Whorls and Loops
A narrative history of the fingerprint, told through nine lives
A fingerprint is like a book, though what exactly it contains – one’s life story, psychology, genetics – has long been debated. Over two centuries its concentric swirls have mesmerised and misled, and even betrayed, as people try to disappear. In Whorls and Loops, Geertjan de Vugt collects the lives of doctors, administrators, artists, eugenicists, writers, illusionists, palm readers and weather predictors to weave together a history of fingerprints – and reveal an obsession with presence and absence.
Since their original classification in Prague in the 1800s, fingerprints have been celebrated as physical proof of our individual uniqueness. However, it didn’t take long for colonial administrators in British India to see in that same uniqueness a tool for supervision and control. From there, the practice of registering fingerprints made its way to policing and forensics in Western Europe and the United States, where scientists would repeatedly try and fail to connect fingerprints to race. At the same time, though, engravers discovered in fingerprints a method of fighting forgeries, and illusionists a new source of tricks. Chirologists found reason to make palm reading a science and later artists considered god’s fingerprints on the world.
De Vugt playfully unfolds this mixed history through nine disparate lives, and yet each is also a story of fascinations. We join the 19th-century Czech doctor Jan Evangelista Purkinje as he descends into an herb-induced hallucination, whose Flimmerrosen (‘flickering roses’) find echo in the swirls of his hands. German émigré Charlotte Wolff’s psychoanalytic approach to palm reading not only attracts the attention of the Surrealists, for whom hands are a source of human mystery, but also the writer Virginia Woolf. In the States, Mark Twain is captivated by fingerprints and includes ground-breaking forensics in his fiction, while British woodcut engraver Thomas Berwick sees fingerprints as nature’s own engravings. Arthur Kollman, a German illusionist intent on categorizing fingerprints by species, finds himself infatuated with a graceful chimpanzee. In the 1970s, the Austrian painter Arnulf Reiner’s bold attempts at painting himself out of the world are foiled by his unnoticed fingerprints on his canvases.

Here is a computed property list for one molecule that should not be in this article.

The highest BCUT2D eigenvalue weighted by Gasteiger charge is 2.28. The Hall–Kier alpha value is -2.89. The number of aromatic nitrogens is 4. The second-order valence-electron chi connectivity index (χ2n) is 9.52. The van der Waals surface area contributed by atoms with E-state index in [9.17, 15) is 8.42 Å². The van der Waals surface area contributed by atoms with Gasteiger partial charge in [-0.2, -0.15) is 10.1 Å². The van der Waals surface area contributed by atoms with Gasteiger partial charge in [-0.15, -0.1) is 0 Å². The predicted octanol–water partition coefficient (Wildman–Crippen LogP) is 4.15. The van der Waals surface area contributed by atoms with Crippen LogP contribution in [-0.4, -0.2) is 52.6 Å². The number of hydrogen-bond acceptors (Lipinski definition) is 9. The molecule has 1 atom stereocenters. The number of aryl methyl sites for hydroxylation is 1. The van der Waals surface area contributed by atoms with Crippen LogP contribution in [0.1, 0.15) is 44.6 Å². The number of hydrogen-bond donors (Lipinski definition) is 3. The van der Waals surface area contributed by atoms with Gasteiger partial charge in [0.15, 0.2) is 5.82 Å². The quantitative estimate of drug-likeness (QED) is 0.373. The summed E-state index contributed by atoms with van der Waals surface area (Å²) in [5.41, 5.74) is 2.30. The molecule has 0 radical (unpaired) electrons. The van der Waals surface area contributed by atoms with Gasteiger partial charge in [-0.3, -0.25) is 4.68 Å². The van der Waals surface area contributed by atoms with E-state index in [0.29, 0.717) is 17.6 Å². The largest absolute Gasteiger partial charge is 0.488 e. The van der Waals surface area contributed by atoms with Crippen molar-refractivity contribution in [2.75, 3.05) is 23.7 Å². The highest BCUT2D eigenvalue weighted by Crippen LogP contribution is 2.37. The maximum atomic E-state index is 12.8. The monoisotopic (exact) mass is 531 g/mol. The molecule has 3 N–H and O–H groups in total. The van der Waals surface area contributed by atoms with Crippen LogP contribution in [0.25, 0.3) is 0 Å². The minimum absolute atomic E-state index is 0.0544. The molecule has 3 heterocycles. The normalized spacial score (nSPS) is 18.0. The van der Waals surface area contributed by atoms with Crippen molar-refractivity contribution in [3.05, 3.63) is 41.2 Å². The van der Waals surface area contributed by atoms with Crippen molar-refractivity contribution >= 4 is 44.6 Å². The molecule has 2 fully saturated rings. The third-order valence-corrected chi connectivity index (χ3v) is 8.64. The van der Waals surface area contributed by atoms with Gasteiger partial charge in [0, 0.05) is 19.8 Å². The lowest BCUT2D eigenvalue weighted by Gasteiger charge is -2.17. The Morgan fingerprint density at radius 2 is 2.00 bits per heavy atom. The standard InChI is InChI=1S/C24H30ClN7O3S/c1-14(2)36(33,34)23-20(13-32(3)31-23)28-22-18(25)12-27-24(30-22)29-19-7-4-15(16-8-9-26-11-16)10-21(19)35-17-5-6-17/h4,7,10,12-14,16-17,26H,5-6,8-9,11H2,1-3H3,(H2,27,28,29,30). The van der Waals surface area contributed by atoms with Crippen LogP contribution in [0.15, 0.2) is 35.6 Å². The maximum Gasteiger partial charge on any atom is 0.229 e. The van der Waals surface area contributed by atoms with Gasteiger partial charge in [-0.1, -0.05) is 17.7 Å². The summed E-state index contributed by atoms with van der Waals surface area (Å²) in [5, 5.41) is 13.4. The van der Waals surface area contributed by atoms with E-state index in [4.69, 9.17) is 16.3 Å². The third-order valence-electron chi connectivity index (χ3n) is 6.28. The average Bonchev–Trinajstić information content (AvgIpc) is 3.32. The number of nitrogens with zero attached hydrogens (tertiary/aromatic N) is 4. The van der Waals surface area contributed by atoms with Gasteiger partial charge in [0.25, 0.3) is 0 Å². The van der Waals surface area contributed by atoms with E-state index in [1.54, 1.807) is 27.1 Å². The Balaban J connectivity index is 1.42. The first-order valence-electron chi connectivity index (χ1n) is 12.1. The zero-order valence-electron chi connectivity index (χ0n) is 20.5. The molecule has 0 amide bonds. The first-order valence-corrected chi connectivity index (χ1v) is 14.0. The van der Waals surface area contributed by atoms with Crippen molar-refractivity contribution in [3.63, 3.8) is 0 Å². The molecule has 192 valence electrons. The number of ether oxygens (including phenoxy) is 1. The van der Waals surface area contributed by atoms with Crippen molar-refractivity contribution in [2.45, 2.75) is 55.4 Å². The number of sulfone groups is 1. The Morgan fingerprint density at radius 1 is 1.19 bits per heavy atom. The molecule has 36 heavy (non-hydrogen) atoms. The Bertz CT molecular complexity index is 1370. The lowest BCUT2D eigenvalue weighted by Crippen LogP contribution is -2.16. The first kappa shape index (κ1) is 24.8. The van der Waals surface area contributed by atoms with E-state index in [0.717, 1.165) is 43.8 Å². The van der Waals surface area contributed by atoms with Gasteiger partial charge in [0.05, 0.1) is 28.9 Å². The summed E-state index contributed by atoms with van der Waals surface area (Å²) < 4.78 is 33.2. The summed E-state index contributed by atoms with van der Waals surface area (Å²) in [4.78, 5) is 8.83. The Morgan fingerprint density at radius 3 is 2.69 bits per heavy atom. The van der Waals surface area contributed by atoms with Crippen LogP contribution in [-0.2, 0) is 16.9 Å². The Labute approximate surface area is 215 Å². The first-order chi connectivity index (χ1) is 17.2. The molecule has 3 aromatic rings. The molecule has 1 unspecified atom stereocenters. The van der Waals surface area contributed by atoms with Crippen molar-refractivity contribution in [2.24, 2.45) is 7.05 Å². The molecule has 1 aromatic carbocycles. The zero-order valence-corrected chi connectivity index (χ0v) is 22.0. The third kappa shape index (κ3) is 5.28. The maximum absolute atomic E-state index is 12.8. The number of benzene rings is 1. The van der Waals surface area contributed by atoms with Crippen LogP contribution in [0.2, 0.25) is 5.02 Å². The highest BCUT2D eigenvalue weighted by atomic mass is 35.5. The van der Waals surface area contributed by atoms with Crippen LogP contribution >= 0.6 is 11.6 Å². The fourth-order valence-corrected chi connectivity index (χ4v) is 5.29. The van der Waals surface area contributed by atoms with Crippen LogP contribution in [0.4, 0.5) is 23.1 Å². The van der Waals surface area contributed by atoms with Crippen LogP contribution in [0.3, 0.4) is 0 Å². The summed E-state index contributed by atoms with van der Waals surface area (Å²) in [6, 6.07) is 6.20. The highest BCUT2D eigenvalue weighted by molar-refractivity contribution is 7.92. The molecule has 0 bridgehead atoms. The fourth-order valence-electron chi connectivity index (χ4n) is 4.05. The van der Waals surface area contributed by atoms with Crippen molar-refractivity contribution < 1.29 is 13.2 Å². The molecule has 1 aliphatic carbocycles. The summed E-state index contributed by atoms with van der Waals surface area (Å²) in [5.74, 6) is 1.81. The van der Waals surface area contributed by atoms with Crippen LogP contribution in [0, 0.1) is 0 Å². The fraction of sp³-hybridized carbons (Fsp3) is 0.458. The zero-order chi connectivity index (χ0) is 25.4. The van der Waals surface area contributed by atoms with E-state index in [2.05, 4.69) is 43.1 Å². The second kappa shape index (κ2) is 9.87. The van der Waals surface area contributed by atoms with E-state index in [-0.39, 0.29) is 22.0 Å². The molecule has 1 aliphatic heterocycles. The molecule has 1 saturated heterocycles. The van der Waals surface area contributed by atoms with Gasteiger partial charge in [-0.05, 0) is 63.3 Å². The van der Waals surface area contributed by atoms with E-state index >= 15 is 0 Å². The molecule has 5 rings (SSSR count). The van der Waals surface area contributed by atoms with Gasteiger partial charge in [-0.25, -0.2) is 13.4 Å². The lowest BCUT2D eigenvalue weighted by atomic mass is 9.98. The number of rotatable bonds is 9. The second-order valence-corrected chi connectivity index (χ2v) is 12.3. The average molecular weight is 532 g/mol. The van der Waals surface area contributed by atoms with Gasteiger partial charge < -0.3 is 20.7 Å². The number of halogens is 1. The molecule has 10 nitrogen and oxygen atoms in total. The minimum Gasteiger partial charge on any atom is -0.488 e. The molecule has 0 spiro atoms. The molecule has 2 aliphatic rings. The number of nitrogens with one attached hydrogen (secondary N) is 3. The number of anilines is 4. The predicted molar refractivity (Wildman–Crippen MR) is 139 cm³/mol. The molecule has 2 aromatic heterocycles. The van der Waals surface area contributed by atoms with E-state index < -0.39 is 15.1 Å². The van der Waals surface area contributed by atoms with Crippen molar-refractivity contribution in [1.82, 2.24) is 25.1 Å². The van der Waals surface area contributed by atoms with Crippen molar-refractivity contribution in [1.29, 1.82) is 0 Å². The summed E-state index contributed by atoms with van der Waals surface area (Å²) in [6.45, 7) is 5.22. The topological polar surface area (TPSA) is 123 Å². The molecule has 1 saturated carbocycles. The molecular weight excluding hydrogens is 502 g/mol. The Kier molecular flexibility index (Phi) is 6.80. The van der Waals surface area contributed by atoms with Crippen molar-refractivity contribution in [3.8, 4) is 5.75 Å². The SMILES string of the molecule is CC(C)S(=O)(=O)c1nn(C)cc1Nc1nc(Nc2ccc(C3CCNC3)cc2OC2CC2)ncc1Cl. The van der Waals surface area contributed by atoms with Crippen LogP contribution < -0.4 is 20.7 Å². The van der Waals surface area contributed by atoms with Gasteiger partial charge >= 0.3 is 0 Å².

Sensitive to coincidences and resonances, De Vugt stitches these histories together with literary flair. He plays with the line between fact and fiction, connecting fingerprints with social, philosophical and existential themes for an age in which they form part of our daily lives as ID, bank card and key. For readers of Matthijs Deen and Charlotte van den Broeck.